Air-borne diseases

public health area

Climatic factors such as absolute humidity have been associated with risk of lower respiratory tract infection1. Respiratory syncytial virus (RSV) is one of the most important viral respiratory pathogens especially for infants. The epidemic activity of RSV infection is related to meteorological conditions and thus to latitude: persistently high temperature and humidity results in epidemic peaks in summer and early autumn, while in temperate climates RSV infection peaks in the winter2. A causal link with temperature seems inconsistent based on these climatic data, but the RSV infection season in England and Wales has ended earlier and its duration has shortened as the climate has become warmer3. Seasonality has been documented for a number of other respiratory infections including tuberculosis4, and seasonal fluctuations of El Niño-southern oscillation in California are associated with the impact of influenza epidemics (hospital admissions or mortality profiles;)5 6 7 but a direct link to climate change has not been established. Furthermore, increased use of cooling towers during heat waves might increase the risk for exposure to Legionella spp, although appropriate public health measures should be able to contain this risk8.

On the basis of the articles reviewed here, it is not possible to draw conclusive inferences about the link between airborne diseases and climate change, but it might shorten the transmission season.

Source: Semenza JC, Menne B. Climate Change and Infectious Diseases in Europe. Lancet ID. 2009;9:365-75.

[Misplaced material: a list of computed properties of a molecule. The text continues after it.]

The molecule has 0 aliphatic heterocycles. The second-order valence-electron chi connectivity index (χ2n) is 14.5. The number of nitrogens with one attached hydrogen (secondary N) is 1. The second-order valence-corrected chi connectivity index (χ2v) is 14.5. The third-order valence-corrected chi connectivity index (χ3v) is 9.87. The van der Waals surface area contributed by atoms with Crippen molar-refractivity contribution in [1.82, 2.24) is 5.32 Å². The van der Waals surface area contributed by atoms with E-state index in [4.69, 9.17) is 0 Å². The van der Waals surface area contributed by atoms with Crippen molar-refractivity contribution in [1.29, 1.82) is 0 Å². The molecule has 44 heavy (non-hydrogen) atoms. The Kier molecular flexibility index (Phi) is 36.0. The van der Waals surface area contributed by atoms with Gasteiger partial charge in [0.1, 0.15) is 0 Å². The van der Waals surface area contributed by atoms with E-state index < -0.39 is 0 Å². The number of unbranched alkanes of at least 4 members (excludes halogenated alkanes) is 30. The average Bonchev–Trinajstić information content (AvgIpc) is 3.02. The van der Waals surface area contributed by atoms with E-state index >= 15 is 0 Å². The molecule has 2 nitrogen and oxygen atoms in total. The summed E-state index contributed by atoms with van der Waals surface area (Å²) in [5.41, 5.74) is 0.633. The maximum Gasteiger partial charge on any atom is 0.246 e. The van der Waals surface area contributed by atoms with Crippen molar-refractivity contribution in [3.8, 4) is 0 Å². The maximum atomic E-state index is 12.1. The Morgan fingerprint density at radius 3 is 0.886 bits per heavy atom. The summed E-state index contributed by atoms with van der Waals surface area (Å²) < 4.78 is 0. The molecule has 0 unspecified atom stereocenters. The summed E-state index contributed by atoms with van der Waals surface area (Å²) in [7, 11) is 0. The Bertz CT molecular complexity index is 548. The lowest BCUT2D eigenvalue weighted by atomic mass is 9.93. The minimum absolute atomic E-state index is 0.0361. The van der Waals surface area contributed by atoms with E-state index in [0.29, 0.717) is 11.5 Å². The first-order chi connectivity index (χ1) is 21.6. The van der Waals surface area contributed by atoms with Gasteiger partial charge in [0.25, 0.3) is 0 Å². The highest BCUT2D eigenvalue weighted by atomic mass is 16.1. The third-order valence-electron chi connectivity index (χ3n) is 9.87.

References

  1. Lapena S, Robles MB, Castanon L, Martinez JP, Reguero S, Alonso MP, Fernandez I. Climatic factors and lower respiratory tract infection due to respiratory syncytial virus in hospitalised infants in northern Spain. Eur J Epidemiol. 2005;20(3):271-6.
  2. Yusuf S, Piedimonte G, Auais A, Demmler G, Krishnan S, VAN Caeseele P, Singleton R, Broor S, Parveen S, Avendano L, Parra J, Chavez-Bueno S, Murguia DE Sierra T, Simoes EA, Shaha S, Welliver R. The relationship of meteorological conditions to the epidemic activity of respiratory syncytial virus. Epidemiol Infect. 2007;:1-14
  3. Donaldson GC. Climate change and the end of the respiratory syncytial virus season. Clin Infect Dis. 2006;42(5):677-9. Epub 2006 Jan 25.
  4. Thorpe LE, Frieden TR, Laserson KF, Wells C, Khatri GR. Seasonality of tuberculosis in India: is it real and what does it tell us? Lancet. 2004;364(9445):1613-4.
  5. Ebi KL, Exuzides KA, Lau E, Kelsh M, Barnston A. Association of normal weather periods and El Niño events with hospitalization for viral pneumonia in females: California, 1983-1998. Am J Public Health. 2001;91(8):1200-8.
  6. Choi KM, Christakos G, Wilson ML. El Niño effects on influenza mortality risks in the state of California. Public Health. 2006;120(6):505-16.
  7. Viboud C, Pakdaman K, Boëlle PY, Wilson ML, Myers MF, Valleron AJ, Flahault A. Association of influenza epidemics with global climate variability. Eur J Epidemiol. 2004;19(11):1055-9.
  8. Ricketts KD, Joseph C, Lee J, Wewalka G; European Working Group for Legionella Infections. Survey on legislation regarding wet cooling systems in European countries. Euro Surveill. 2008;13(38).